Adventures with Power Tools!

I promised another post from the National Museum of the Marine Corps, so here goes! The subject of this post is mountmaking–specifically, creating mounts with Plexiglas.

I know when I enter the job market after graduating and look for a job in exhibits, I may find myself in a museum where I’m the entire exhibits department. I might have to do everything, fabrication of mounts included! So I’ve been looking for opportunities to learn more. This included badgering Jen and Alice, who work in the exhibits workshop (Building 3034) on Base Quantico, to let me know the next time they would be making mounts. This week, I got lucky. On Monday, we’ll be installing artifacts in a small case to support a temporary photography exhibit: “Afghanistan, Its People, Its Army – and U.S. Marine Advisors.”

This is the case layout Jen worked up. Artifacts include a helmet, burqa, Tuffbook laptop, Afghani currency, and a Martini-Henry .450 cal rifle.

The first mount Alice and I worked on was a mount for the rifle. We chose to use Plexiglas rather than brass because of the look of the case: glass shelving. Working off measurements reported to us by ordnance, we created two simple Plexiglas stands.

Operating a drill press in a dress. If nothing else, I'd like to hope this shows my commitment!!

Completed mounts for the rifle.

Once the mounts were done, Alice arranged for us to take a trip to the armory Friday morning and meet with Bruce to test them. This gave me an opportunity not only to dress appropriately, but also to see the armory for the first time.

A Springfield Cadet Rifle, c. 1851. One of many deadly things Bruce showed me and allowed me to take my photograph with.

Case in point.

Anyway, Alice and I test-fitted the Martini-Henry to our mounts.

The rifle sloped forward. The front mount turned out to be an inch too short.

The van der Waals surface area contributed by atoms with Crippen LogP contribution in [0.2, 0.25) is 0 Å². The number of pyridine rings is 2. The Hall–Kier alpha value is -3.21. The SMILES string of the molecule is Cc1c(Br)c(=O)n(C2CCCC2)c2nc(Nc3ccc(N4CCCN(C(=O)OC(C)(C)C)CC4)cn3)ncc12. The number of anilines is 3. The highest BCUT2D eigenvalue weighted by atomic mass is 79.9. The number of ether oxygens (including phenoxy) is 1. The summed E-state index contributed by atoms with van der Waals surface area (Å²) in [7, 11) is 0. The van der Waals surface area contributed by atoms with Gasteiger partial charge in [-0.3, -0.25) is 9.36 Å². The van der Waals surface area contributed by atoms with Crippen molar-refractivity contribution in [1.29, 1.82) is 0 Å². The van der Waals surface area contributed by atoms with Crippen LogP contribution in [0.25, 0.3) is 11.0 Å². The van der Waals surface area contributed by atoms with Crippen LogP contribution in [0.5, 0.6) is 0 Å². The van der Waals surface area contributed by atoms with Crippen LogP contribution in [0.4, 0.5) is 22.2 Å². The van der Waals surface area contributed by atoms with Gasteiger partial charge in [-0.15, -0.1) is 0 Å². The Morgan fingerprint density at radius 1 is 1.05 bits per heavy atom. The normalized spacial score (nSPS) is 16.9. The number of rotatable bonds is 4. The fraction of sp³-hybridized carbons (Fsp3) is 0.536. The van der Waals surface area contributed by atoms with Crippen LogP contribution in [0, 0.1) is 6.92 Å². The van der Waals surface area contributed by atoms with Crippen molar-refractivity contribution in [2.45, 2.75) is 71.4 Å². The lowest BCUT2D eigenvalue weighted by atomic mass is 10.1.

Back in the shop, Alice and I cut and drilled a new piece of plexi.

We broke for lunch and headed for a picnic sponsored by Marine Corps University. This is the arm of operations the museum falls under at base Quantico.

Breckenridge Hall, Marine Corps University, Marine Corps Base Quantico.

Back at Building 3034, Alice and I tackled another mount, this one for a digital voice recorder. Instead of fitting a piece of plexi into a dado, this mount would be one long piece of plexi bent into shape. I didn’t get any photographs of the bending process, but we used a heating element to soften the plexi, then brace and bend it into shape. This was hot work. 3034’s warehouse isn’t air conditioned to begin with, and Friday was a 97 degree day.

Alice also taught me how to make beautiful Plexiglas edges without slaving away with increasingly smaller grits of sandpaper for the rest of my life… by using a propane torch!!

She’s a thing of beauty. And just the right size for the recorder, too!

I’ll be up bright and early tomorrow morning for the installation. I can’t wait to see this process all the way to the end!

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